Phantom Abyss Preview – A temple runner with a ghostly multiplayer twist

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Step right into this ancient undergound tomb, young explorer. I’m sure that there’s nothing too terrible to be found here. Just the usual medley of unknowable gods, a curse that will see you trapped here for all eternity, and an ever-shifting maze of paths for you to wander down dying time, and time again. Oh, and the ghosts of myriad other explorers to keep you company.

Phantom Abyss caught my eye as soon as it was announced. With the crack of an Indiana Jones-style whip, I was excited by the prospect of a game that procedurally generates deadly temples and then has you try to race to the end and grab an ancient relic before anyone else. It’s such a simple idea, but how it’s all put together is just fascinating.


Mechanically it shares many of its sensibilities with a good old Roguelike: everything is procedurally generated, and when you die, you head all the way back to start the deadly gauntlet all over again. It differs in a few notable ways though, giving you regular outs at the end of each area, so you can opt to continue on to the next realm or claim a relic and take it back to the deity you’re trapped down here with. There’s also all the spectres of the other temple adventurers.

You see, Phantom Abyss lifts one other popular idea from Roguelikes and spins it into one of the core features of the game. Each procedurally generated temple can be played by other players, right up until the point that someone manages to make it through and claim the relic at the end. You see something similar to this in Roguelikes that have daily challenges, but Phantom Abyss builds the game around the idea.

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It’s kind of exhilarating to see the ghosts of half a dozen other players start a section with you, the thrill of the chase and the race to the end. Except you know that they don’t make it to the end – they wouldn’t be ghosts if they had, would they? – and so this is your chance to follow in their footsteps, to learn from their mistakes and how they went through the level, to get that bit further than they did. The thrill, instead, is that you think you can be the one to beat them.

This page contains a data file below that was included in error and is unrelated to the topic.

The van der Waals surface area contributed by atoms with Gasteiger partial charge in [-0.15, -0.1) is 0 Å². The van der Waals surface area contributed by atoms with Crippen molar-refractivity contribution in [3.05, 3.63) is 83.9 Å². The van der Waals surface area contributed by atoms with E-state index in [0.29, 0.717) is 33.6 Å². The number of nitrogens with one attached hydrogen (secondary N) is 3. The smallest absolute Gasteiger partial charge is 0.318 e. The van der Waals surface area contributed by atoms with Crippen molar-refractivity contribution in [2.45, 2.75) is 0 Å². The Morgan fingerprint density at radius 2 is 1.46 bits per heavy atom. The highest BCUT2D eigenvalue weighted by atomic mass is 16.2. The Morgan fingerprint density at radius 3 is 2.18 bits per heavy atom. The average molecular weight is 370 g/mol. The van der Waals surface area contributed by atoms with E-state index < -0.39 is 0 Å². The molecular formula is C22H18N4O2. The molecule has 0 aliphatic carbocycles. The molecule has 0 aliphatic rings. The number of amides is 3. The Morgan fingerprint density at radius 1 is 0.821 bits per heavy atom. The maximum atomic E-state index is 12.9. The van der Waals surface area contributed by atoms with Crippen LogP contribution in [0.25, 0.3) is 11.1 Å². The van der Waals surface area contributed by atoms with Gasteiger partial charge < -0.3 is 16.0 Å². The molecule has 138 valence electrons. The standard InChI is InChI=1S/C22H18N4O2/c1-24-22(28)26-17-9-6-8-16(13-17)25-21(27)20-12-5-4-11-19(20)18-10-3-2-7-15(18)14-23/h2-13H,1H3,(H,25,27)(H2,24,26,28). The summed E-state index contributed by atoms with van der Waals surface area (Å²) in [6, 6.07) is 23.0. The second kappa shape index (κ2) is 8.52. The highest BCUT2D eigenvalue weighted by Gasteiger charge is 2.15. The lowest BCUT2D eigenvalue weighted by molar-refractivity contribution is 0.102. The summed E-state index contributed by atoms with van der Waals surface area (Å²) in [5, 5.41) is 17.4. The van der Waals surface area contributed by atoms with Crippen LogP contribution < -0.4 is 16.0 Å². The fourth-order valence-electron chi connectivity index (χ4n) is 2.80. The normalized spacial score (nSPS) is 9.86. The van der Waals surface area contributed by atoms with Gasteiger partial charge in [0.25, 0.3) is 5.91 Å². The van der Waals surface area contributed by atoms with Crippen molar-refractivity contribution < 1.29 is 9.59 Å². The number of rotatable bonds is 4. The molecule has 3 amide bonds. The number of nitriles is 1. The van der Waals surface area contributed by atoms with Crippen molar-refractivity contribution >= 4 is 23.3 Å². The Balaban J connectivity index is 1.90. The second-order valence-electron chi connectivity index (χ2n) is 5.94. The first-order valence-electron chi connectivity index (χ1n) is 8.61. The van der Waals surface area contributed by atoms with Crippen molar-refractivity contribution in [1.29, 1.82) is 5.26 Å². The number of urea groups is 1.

That’s easier said than done.

There’s certainly a Temple Run vibe to the game’s thematic style, but the challenge that it presents you is quite different, and the temples feel darker and more ominous, while still being quite cartoony. There’s great big spike pits, rolling carpets, spinning blades, deadly darts that are shot at you. There’s also guardian spirits to deal with that will spawn in rooms and try to stop your progress, whether it’s by shooting eye lasers at you or dropping poisonous gas balls that bounce around. They ramp up the intensity, and they are relentless, only becoming more frequent and dangerous as you get to successive levels.

Thankfully it’s not one and done. Though death will lock you out of a particular temple for all time, you can take a few hits before succumbing. You have three hearts, with damage from traps stealing them away one at a time, and even failing to roll when falling from a height nipping off a half. You can augment it by purchasing a blessing at altars that you find at the end of each stage, potentially just restoring a heart, or giving you augments like double jump, glide jump and more.

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It’s a compelling cocktail of ideas that comes together really nicely, even at the Early Access stage that the game is in now. There’s more whips to earn, relics to find, the ever-present risk-reward. Yet Team WIBY clearly still has some work to do.

While some rooms you step into feel like a natural combination, others are just completely random hodge-podges of building blocks that feel so out of place. Then again, familiarity can breed contempt, and the game will have players running through the first area time and time again.

They’re also hard at work getting the game’s asynchronous play to really gel together. Typically I’ll step into a temple where I’m the first, or there have been fewer than five attempts. That could be player count, it could be other factors, like people just being too darned good at the game already. Either way, it’s a shame not to have the rush of excitement that having a dozen phantoms racing ahead of you gets.

One thing is clear: Phantom Abyss is a whip-smart combination of different game ideas that’s well worth keeping an eye on.

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